Thanks kindly for this article. My father was lost at sea 28 April 1967 as a member of Crew 10, Patrol Squadron 4. His shipmates tell me there is a marker for all of the crew somewhere in Arlington. Apps like this are very important to the families. What a great application of technology!
Anyone who has tried to find an unfamiliar gravesite knows how hard that can be without aid. It must be much worse at a cemetary the size of Arlington National. If this helps the four million visitors a year, and prevents misidentification of burial sites, then this is a very good thing.
I like the potential for this; I hope they follow through with things like service record, citations, maps of theatres. It's one thing to know a soldier received a silver star, but to read the citation as well would make for a very powerful experience.
Looks like an enormous amount of effort went into the app. The good thing, is that it only have to be done once. Keeping it updated as new burial sites are added won't be nearly the chore of the original effort.
Beth, that is a great idea. Having a more detailed "map" of a site, such as a historical site, will provide a lot of value. The nice thing about databases and computers is that they never fray or fade. That should be a welcome attribute for anyone maintaining such a site. Once the original work has been done to verify the information, it is there for good.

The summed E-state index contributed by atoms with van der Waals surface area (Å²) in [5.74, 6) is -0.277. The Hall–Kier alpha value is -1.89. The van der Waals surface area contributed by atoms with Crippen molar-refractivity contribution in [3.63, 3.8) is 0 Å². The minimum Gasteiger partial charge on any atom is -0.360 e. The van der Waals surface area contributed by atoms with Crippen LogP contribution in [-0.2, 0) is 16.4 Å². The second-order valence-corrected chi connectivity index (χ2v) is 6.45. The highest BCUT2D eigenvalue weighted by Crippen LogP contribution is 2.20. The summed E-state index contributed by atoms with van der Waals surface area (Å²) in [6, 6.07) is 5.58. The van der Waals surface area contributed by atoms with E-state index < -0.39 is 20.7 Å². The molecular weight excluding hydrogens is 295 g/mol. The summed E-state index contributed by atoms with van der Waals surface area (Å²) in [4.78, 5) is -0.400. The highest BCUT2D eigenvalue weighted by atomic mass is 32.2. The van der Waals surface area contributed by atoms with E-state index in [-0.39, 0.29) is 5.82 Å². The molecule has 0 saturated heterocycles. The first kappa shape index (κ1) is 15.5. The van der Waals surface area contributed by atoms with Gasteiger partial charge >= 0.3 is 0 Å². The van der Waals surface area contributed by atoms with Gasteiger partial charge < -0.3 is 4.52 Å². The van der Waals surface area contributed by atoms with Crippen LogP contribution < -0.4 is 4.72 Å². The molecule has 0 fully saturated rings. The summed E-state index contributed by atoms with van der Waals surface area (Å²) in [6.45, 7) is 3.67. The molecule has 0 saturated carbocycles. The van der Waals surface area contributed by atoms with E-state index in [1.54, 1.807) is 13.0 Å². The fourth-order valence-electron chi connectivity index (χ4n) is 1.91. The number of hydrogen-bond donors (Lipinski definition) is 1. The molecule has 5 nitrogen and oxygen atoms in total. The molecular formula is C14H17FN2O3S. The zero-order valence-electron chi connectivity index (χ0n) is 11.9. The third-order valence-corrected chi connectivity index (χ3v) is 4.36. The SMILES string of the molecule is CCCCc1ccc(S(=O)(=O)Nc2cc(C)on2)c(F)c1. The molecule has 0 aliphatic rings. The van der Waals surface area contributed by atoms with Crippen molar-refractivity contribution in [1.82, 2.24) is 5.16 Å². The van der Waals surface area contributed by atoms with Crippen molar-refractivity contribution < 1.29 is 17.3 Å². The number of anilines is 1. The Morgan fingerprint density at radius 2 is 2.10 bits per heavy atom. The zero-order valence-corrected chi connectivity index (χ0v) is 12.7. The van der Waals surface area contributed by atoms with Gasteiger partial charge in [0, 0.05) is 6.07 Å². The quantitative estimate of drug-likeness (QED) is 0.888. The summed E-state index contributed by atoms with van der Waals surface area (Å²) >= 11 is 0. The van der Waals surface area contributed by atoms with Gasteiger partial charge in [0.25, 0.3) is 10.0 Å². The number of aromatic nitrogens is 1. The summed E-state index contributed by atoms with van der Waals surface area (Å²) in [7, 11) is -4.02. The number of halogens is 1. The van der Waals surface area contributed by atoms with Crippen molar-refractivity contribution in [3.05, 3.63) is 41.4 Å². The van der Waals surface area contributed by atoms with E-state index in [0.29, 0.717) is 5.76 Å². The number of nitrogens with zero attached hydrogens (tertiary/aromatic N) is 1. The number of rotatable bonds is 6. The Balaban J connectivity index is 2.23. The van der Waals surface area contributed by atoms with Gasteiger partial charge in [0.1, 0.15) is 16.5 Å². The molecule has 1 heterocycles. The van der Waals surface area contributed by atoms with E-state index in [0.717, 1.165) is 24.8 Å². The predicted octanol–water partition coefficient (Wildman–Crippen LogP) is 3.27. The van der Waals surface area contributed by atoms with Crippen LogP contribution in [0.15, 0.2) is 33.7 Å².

Nice example of how mobile can really deliver the goods, especially for targeted, information delivery. I'm sure it's the rare case of someone visiting the cemetary who doesn't have some sort of smart phone. I would expect to see these kind of apps come out for a variety of tourist sites.
The promise of the Internet of Things (IoT) is that devices, gadgets, and appliances we use every day will be able to communicate with one another. This potential is not limited to household items or smartphones, but also things we find in our yard and garden, as evidenced by a recent challenge from the element14 design community.
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